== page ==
Editor's Note

Thank you for surprising me

Comfort Dorn
Jan. 24, 2024

My job is many things. As I edited articles about trauma and recovery for our January issue, it occurred to me that sometimes it’s like a walk along a familiar trail.

I live near the Rock Creek Trail, which follows its namesake creek for about 18 miles from Washington, D.C., out to a manmade lake in suburban Maryland. It’s not exactly a wilderness, but it’s pleasantly woodsy. In the summer, it’s shady and cool, and as I write this it’s a riot of autumn color and crunchy leaves. By the time you read this, the trees will be bare.

I walk the local section of the trail often, especially early in the morning. And I have to confess that, when I walk, I usually focus on what’s in my own head. The scenery is a backdrop to my thoughts. But, every once in a while, I’ll spot something — a beautiful patch of tiny spring flowers, a tree newly fallen into the stream, a deer frozen in midstep — that brings me out of myself. And those moments of surprise and wonder make being on the trail worthwhile.

I’ve been doing this job for several years now, and parts of it are pretty predictable. But, every once in a while, I am surprised.

Back in September, I told a story here about getting mugged before my wedding — a trauma that stayed with me for a long time — and I invited you to write about a trauma in your life. We live in a world filled with violence and pain, both physical and emotional, but I think many of us are reluctant to talk about it. My parents encouraged me to be cheerful and grateful — nobody likes a complainer. Maybe you got that from your parents too?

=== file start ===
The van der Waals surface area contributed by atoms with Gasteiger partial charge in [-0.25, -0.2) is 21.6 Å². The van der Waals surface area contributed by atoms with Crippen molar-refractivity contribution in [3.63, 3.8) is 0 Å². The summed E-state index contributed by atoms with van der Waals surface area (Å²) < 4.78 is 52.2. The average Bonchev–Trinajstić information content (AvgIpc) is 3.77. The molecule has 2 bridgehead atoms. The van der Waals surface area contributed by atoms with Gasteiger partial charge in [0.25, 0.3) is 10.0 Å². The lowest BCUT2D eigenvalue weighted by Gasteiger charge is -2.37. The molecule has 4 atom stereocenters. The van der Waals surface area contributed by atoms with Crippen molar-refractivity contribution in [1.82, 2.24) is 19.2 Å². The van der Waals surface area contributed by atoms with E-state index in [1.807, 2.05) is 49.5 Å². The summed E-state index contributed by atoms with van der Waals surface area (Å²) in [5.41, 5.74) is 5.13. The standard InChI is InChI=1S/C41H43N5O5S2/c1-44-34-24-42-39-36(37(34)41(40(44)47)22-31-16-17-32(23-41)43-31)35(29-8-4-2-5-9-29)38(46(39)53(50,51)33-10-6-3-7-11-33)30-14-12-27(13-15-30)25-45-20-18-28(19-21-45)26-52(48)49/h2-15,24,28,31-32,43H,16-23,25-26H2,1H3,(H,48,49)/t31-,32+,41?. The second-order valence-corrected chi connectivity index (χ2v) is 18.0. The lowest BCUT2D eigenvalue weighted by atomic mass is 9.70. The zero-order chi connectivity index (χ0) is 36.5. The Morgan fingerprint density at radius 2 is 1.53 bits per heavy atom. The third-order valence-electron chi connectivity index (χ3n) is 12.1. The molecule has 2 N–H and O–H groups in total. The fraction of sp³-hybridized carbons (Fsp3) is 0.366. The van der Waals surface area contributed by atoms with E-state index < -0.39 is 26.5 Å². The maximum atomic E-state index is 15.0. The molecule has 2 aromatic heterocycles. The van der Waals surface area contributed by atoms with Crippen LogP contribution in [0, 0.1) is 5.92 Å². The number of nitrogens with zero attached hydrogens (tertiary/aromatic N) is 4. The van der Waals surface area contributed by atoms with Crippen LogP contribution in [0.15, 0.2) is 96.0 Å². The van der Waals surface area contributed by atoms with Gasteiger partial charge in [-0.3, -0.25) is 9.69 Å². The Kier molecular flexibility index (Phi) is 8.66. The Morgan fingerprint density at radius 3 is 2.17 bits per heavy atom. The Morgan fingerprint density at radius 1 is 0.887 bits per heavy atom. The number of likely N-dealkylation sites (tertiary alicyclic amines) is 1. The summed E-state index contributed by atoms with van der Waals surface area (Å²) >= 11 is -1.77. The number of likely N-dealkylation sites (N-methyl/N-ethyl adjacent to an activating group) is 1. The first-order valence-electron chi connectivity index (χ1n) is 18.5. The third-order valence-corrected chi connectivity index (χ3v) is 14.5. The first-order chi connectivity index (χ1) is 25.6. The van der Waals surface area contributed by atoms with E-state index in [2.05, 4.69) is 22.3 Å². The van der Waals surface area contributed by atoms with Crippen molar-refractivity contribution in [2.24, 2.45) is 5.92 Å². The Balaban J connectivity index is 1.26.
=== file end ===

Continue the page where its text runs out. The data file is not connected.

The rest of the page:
But, I’ve learned that there’s healing power in sharing stories of pain and loss. Communities gather in grief, and this society is a community. So, I asked for stories. Honestly, I didn’t know what to expect.

You caught me out like a deer on the trail.

The essays here are brave and sad and beautiful. They are written by people who have survived trauma, who continue to live with trauma, who help others through trauma and who have unwittingly worsened another person’s trauma.

I just want to say thank you to the writers who share their stories here. I hope you, our readers, will pause to read and think, and then join me in honoring their gift to us.

Trauma & Recovery

Mental-illness-after-a-Ph-D
“It just doesn’t feel like the two aspects of myself can coexist.”
By Reid Blanchett

I am a homicide survivor
“I called my mom for more details … then I called my PI … she was quiet and listened as I screamed and cried.”
By Katie Sandlin

I survived sudden cardiac death and 37 days in a coma
“The neurologist on my team said there were ‘no purposeful signs of activity’ … and weaned my phenobarbital dose down. I woke up the next morning.”
By Cass Condray

Regurgitation to resilience: A family’s hard-won miracle
“From the moment of her birth, there was something amiss with our daughter, Zehra.”
By Fatahiya Kashif

Capsized: Excerpts from a short memoir of a life upturned
A story about grief, loss and heartbreak turns into one about strength, forgiveness and love.
By Avo Kato

Coming home twice
Blaise Arena writes about the collective trauma caused by the war in Vietnam, the individual trauma experienced by those who served, and coming to terms with having contributed to a friend’s suffering.
By Blaise J. Arena

Work–life balance is preventative care
“Long story short, work-related stressors caused me to grind my teeth at night …. It dawned on me that what started as an invisible mental imbalance, left untreated, had turned into physical complications.”
By Frances Smith

Fostering mental health in faculty and students
“The nature of science often requires failed experiments and competing deadlines, on top of the financial stressors and our personal lives.”
By Corbin J. Standley

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Comfort Dorn

Comfort Dorn is the managing editor of ASBMB Today.

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